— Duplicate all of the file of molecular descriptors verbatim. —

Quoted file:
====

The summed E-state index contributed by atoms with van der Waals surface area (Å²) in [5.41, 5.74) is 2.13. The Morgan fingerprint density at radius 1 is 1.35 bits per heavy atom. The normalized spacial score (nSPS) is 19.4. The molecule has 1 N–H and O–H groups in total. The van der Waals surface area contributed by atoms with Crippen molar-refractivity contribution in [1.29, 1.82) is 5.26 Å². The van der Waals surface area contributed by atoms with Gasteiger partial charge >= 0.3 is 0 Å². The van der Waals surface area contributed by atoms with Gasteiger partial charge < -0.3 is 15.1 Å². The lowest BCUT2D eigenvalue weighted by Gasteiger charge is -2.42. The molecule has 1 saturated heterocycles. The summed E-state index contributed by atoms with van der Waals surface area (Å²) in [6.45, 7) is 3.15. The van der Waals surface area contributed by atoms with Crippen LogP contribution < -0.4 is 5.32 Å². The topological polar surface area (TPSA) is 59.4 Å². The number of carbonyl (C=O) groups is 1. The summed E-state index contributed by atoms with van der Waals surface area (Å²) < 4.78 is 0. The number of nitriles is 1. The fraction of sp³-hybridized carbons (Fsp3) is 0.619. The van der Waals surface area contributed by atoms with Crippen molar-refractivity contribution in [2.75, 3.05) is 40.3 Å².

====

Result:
The summed E-state index contributed by atoms with van der Waals surface area (Å²) in [5.41, 5.74) is 2.13. The Morgan fingerprint density at radius 1 is 1.35 bits per heavy atom. The normalized spacial score (nSPS) is 19.4. The molecule has 1 N–H and O–H groups in total. The van der Waals surface area contributed by atoms with Crippen molar-refractivity contribution in [1.29, 1.82) is 5.26 Å². The van der Waals surface area contributed by atoms with Gasteiger partial charge >= 0.3 is 0 Å². The van der Waals surface area contributed by atoms with Gasteiger partial charge < -0.3 is 15.1 Å². The lowest BCUT2D eigenvalue weighted by Gasteiger charge is -2.42. The molecule has 1 saturated heterocycles. The summed E-state index contributed by atoms with van der Waals surface area (Å²) in [6.45, 7) is 3.15. The van der Waals surface area contributed by atoms with Crippen LogP contribution < -0.4 is 5.32 Å². The topological polar surface area (TPSA) is 59.4 Å². The number of carbonyl (C=O) groups is 1. The summed E-state index contributed by atoms with van der Waals surface area (Å²) < 4.78 is 0. The number of nitriles is 1. The fraction of sp³-hybridized carbons (Fsp3) is 0.619. The van der Waals surface area contributed by atoms with Crippen molar-refractivity contribution in [2.75, 3.05) is 40.3 Å².